Demonstrators call for end to all forms of discrimination against gays, lesbians and transgenders in India.
From begging at the traffic lights of Mumbai to now being trained as a driver for India’s first cab service operated by members of the lesbian, gay, bisexual and transgender (LGBT) community, Sanjeevani Chauhan’s life has come full circle.
“When you see a transgender or a gay person driving a cab in Mumbai, the other transgenders who are begging on the streets will definitely want to be a part of this change,” said Ganesh Somwanshi, project director for Wings Rainbow, India’s first cab service to employ LGBT drivers.
Wings Travel, along with Humsafar Trust, a Mumbai-based NGO that works to promote the rights of India’s gay community, launched the pilot phase of the Wings Rainbow initiative by enrolling Chauhan and four others.
They hope to expand to at least 1,500 taxis by the end of this year.
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“There are so many of us who are in the sex trade or begging on the streets,” Chauhan, who has been working as a counsellor for Humsafar for nearly three years, told Al Jazeera.
“Working as a cab driver will not only give us a job and security but also a different kind of respect and acceptance within the society.”
According to government figures, there are 2.5 million gays in India.
Even though India legally recognises transgenders, the LGBT community is heavily marginalised, suffering from intolerance and few opportunities for social integration.
“It took us nearly two months to get everyone on board,” said Somwanshi.
“We did our research and spoke to gays, lesbians and transgenders to find out if they were ready for a project like this.
“They had their apprehensions and weren’t sure if they would get enough customers, if people would take them seriously and what if customers refuse to pay for the ride.”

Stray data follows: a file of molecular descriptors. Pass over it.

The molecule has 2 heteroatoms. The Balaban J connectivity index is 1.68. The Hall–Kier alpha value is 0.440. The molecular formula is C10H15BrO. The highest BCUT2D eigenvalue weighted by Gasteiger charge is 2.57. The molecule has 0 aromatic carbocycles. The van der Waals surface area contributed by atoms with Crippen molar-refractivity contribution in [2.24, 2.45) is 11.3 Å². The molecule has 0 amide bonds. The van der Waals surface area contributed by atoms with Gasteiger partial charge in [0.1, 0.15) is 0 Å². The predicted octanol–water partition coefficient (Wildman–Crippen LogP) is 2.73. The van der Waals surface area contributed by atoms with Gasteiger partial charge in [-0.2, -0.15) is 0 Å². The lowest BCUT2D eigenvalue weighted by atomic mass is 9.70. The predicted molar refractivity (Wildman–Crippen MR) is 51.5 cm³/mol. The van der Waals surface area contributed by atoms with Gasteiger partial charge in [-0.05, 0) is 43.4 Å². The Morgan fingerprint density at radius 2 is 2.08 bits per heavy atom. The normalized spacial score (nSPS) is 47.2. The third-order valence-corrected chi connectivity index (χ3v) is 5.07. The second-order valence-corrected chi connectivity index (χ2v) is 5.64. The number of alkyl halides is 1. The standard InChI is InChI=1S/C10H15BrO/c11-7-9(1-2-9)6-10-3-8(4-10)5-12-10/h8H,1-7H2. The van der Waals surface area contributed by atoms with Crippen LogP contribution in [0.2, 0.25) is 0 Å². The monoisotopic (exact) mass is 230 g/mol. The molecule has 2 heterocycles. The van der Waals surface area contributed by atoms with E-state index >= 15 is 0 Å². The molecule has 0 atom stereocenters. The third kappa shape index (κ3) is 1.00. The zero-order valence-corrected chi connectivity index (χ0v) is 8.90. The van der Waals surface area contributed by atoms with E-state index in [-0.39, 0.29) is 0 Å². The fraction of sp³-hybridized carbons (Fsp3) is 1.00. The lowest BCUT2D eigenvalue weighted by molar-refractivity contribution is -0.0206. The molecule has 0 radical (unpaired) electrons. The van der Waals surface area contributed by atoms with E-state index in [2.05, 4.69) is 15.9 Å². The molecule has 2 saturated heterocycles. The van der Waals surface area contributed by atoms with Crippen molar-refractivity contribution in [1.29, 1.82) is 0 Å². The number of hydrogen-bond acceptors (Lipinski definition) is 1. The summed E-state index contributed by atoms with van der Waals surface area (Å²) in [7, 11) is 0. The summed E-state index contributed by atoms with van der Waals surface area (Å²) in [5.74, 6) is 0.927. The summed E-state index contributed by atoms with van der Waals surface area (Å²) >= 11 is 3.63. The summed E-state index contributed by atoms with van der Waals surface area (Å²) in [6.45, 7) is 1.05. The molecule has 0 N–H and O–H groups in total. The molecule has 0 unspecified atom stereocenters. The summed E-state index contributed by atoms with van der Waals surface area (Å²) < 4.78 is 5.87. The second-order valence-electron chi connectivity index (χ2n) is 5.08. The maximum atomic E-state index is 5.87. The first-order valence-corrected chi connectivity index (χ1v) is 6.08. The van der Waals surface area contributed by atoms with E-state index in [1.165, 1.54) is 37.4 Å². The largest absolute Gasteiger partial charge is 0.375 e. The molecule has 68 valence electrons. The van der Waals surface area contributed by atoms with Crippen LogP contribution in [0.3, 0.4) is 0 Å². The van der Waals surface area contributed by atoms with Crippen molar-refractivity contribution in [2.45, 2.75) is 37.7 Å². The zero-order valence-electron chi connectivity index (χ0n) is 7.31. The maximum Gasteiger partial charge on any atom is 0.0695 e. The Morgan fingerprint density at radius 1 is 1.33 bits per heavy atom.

In 2014, India’s Supreme Court passed a landmark judgment recognising the third gender and granted them equal rights to education, jobs and driving licences.
However, India still functions under the rules of the British colonial era that criminalises homosexuality as a punishable offence.
“After the NALSA judgment, constitutionally LGBTs were given all the rights, but we had to figure out how to implement this on a grassroots level,” Pallav Patankar, director of programmes at Humsafar, told Al Jazeera.
Patankar explained that, as a gay man in India, he completely understood the challenges and obstacles Wings Rainbow will face.
He has been working for almost 20 years advocating for the rights of the LGBT community and empowering them through vocational training, computer literacy classes and convincing corporations to invest in jobs for the LGBT.
“They have a right to work and live like everyone else,” Patankar said, adding that “We need to build their capacity but also sensitise the general public towards accepting them in such roles.”
Chauhan expects to make around $200 per month as a cab driver and is quite confident of getting customers easily when compared to other drivers.
“I am not sure about the men but many women in Mumbai will be more comfortable being driven by us instead of the male drivers because they would feel a lot more safer with us,” Chauhan said.
It will take nearly a year until the taxis hit the Mumbai roads but we can see the realities slowly changing on the ground for the LGBTs in India.
Follow Zainab Sultan on Twitter: @ZainabSultan